Even after mines close, problems remain. An extensive cleanup process should take place, but rarely are cleanup efforts adequate. In our country, mining companies often avoid cleanup costs by going bankrupt. Taxpayers are then left holding the bill, which currently totals some $12 billion nationwide, according to Jared Diamond in his book, Collapse.
Around the world, indigenous peoples are disproportionately affected by gold mining. About half of the gold produced between 1995 and 2015 will most likely come from their lands.
If they lack legal title, as is often the case, the land may be taken with little or no compensation. In some countries, they have been forcibly evicted by the police or military.
In 2004, in an effort to change the way gold mining is conducted, Earthworks and Oxfam joined forces to launch a campaign called "No Dirty Gold." The goal is to get the industry to avoid mining in protected areas and places where acid mine drainage would result, stop dumping in natural bodies of water, fully fund mine cleanup, provide safe working conditions, respect indigenous peoples' rights and human rights generally, and ultimately participate in some kind of independent verification system to confirm that mining companies' practices are sustainable. To support these goals, you can do the following:
Sheryl Eisenberg, a long-time advisor to NRDC, posts a new This Green Life every month. Sheryl makes her home in Tribeca (NYC), wherealong with her children, Sophie and Gabby, and husband, Petershe tries to put her environmental principles into practice. No fooling. Read more about Sheryl.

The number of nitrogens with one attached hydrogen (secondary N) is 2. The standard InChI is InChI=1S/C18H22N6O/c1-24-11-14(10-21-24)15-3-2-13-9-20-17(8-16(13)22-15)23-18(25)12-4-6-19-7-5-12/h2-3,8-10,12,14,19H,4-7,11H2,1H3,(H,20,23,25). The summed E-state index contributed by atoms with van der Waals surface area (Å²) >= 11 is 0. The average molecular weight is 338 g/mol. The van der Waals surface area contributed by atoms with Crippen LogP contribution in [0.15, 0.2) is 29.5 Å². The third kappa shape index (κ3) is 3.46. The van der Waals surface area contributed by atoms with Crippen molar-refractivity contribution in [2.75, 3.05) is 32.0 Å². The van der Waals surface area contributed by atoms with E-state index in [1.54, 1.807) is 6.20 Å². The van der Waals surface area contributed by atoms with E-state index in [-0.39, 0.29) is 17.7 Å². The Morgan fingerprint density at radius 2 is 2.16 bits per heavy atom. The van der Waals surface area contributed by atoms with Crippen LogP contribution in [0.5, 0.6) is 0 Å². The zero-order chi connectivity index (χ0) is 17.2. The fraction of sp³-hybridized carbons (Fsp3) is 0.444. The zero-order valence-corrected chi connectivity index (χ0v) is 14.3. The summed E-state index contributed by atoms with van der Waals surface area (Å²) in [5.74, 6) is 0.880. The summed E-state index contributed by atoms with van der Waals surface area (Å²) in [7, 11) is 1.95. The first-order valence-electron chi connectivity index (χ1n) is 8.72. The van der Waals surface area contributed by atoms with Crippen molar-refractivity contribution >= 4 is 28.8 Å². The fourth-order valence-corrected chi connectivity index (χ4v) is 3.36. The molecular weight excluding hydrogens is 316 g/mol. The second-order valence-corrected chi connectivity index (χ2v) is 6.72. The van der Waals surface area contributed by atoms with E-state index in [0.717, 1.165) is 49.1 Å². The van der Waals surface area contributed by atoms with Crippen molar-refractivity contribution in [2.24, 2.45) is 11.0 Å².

Slated for destruction.
A gold mine planned for a remote region of Romania would destroy this village and strand the hilltop church amidst a lake of toxic waste. Thanks to a grassroots campaign organized by Stephanie Danielle Roth, an activist and a winner of this year's Goldman Environmental Prize, the World Bank has withdrawn its support and the EU has warned Romania that it will be monitoring the project. Nevertheless, as of this time, plans for the mine are still moving forward. (Photo: Goldman Environmental Prize)
Lunar crater? No, a huge open pit gold mine in Nevada owned by Barrick Goldstrike. (Photo: Earthworks)
Cyanide makes a great suicide pill because it takes so little to kill you. An amount the size of a grain of rice is sufficient. It was in fact the poison of choice for several famous suicides, including the Jonestown mass suicide. Cyanide also makes for an effective chemical weapon and was the lethal agent in Zyklon B, the gas used in the Nazi death chambers.
Talk about long-lasting.
It is thought that virtually all of the gold ever mined is still in circulation -- including gold from earliest times. Who knows, the gold in your ring may have once adorned a Scythian or ancient Egyptian.
--------------------------------- Sheryl Eisenberg is a web developer and writer. With her firm, Mixit Productions (http://www.mixitproductions.com), she brought NRDC online in 1996, designed NRDC's first websites, and continues to develop special web features for NRDC. She created and, for several years, wrote the Union of Concerned Scientists' green living column, Greentips, and has designed and contributed content to many nonprofit sites.